Sally over at RevGals offers this Friday Five:It seems almost irreverent to post a Friday Five on Good Friday, so I will try to treat it with some respect. I am still mulling over the darkness of last nights Tenebrae Service, the silence as we left was profound, and although I travelled home with others we did not speak, there was a holiness about it…..and yet we know that holiness was born of horror!
So as we enter into this darkest of days I offer you this Friday Five:
1. Of all the gospel accounts of the crucifixion, which one stands out for you, and why? For most of my life I had a high Christology – until one Good Friday I heard the Passion in Matthew, the one where Jesus is suffering and cries out, “My God, my God, why have you forsaken me?” And wondered why? Why had I never “heard tht before?” Why was I more in the vein of John where Jesus does not suffer? I remember asking my priest about this, incredulous as I was. I think he said simply, Jesus suffered because he was human, he suffered like we do.
This was many years ago. Since then I have found great comfort in Celtic Spirituality and the notion of Jesus suffering as we do, suffering with us. I still love much of the Gospel of John, but the Passion, not so much. For the Passion I prefer Matthew.
2.Do you identify with any people in this account, how does that challenge you? At one point or another I have been, or felt like, each of these. Although I have never literally stolen anything, there are ways in which I can identify with the thieves on the cross. There I times I identify with Peter, deny him and turning the other way. But mostly I think I identify with the women, kneeling at the foot of the cross, never leaving his side, no matter how bad things get.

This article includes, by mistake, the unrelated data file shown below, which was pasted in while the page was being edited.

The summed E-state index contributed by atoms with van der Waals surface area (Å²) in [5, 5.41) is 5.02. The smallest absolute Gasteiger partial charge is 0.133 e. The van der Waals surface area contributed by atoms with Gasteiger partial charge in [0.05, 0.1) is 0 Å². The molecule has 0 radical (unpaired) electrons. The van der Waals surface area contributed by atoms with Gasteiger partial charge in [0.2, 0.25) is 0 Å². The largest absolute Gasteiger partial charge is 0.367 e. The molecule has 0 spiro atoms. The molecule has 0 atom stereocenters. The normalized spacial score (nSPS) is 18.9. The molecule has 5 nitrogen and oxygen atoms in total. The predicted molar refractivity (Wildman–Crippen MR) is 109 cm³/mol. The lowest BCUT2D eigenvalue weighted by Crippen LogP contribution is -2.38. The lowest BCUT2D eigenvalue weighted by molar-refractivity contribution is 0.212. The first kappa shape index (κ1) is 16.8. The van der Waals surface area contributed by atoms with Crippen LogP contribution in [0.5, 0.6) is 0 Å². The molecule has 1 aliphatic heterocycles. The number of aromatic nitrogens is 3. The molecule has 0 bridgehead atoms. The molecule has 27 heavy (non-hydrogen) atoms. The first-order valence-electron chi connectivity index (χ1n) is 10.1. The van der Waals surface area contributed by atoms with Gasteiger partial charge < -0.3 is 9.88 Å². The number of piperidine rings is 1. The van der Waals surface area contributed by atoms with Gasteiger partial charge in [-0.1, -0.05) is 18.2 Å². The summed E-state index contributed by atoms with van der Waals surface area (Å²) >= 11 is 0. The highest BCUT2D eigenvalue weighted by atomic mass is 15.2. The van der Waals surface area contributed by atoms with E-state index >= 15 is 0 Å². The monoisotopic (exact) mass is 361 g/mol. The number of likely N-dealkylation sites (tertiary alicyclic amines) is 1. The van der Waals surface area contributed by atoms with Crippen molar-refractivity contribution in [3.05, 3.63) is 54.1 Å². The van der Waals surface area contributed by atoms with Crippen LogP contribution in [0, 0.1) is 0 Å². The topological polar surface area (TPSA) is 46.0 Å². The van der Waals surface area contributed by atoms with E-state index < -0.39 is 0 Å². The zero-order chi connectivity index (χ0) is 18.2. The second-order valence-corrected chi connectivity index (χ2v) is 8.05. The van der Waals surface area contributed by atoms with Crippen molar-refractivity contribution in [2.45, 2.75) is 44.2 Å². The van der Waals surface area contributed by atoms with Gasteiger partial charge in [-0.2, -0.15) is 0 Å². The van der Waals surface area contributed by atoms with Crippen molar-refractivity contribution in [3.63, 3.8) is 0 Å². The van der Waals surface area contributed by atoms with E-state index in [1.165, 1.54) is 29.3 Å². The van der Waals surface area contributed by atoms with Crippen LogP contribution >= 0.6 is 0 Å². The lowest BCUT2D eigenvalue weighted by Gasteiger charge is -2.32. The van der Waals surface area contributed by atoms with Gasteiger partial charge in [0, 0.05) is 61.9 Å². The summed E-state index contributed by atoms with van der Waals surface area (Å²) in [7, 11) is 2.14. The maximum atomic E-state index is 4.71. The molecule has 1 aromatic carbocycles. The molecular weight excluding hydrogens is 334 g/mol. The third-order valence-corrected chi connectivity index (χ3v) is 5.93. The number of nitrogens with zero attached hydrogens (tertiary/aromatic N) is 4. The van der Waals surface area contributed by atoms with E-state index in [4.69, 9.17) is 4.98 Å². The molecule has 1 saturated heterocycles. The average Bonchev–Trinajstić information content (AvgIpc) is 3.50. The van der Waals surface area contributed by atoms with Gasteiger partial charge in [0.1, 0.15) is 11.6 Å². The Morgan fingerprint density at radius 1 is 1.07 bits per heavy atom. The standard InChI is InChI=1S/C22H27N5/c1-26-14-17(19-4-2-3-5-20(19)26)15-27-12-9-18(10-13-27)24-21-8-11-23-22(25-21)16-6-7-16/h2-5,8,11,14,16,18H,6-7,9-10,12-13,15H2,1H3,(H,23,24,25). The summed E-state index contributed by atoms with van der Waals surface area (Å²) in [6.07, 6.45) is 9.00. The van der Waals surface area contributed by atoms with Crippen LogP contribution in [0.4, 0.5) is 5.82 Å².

3. Hymns or silence? some hymns are particularly potent on this day. I like a few well selected pieces interspersed with a lot of silence.
4. Post a poem or a quote that sums up Good Friday for you?
When Death Comes
From New and Selected Poems by Mary Oliver (Beacon Press, 25 Beacon St, Boston, MA 02108-2892, ISBN 0 870 6819 5).
When death comes
like the hungry bear in autumn;
when death comes and takes all the bright coins from his purse
to buy me, and snaps the purse shut;
when death comes
like the measles-pox;
when death comes
like an iceberg between the shoulder blades,
I want to step through the door full of curiosity, wondering:
what is it going to be like, that cottage of darkness?
And therefore I look upon everything
as a brotherhood and a sisterhood,
and I look upon time as no more than an idea,
and I consider eternity as another possibility,
and I think of each life as a flower, as common
as a field daisy, and as singular,
and each name a comfortable music in the mouth
tending as all music does, toward silence,
and each body a lion of courage, and something
precious to the earth.
When it’s over, I want to say: all my life
I was a bride married to amazement.
I was the bridegroom, taking the world into my arms.
When it is over, I don’t want to wonder
if I have made of my life something particular, and real.
I don’t want to find myself sighing and frightened,
or full of argument.
I don’t want to end up simply having visited this world.
5.Is there a tradition you could not be without, a tradition that makes Good Friday, Good Friday? I prefer Good Friday when it is part of the Triduum and not a stand alone service. I like it when it is the middle section of a three day worship service that begins with Maundy Thursday – the footwashing, last supper, and striping of the altar followed by an all night prayer vigil at an altar of repose followed by the Good Friday service in a barren worship space, followed the next night by the Great Vigil an the arrival of Easter. So, yes, Good Friday with the other two services seems sad to me.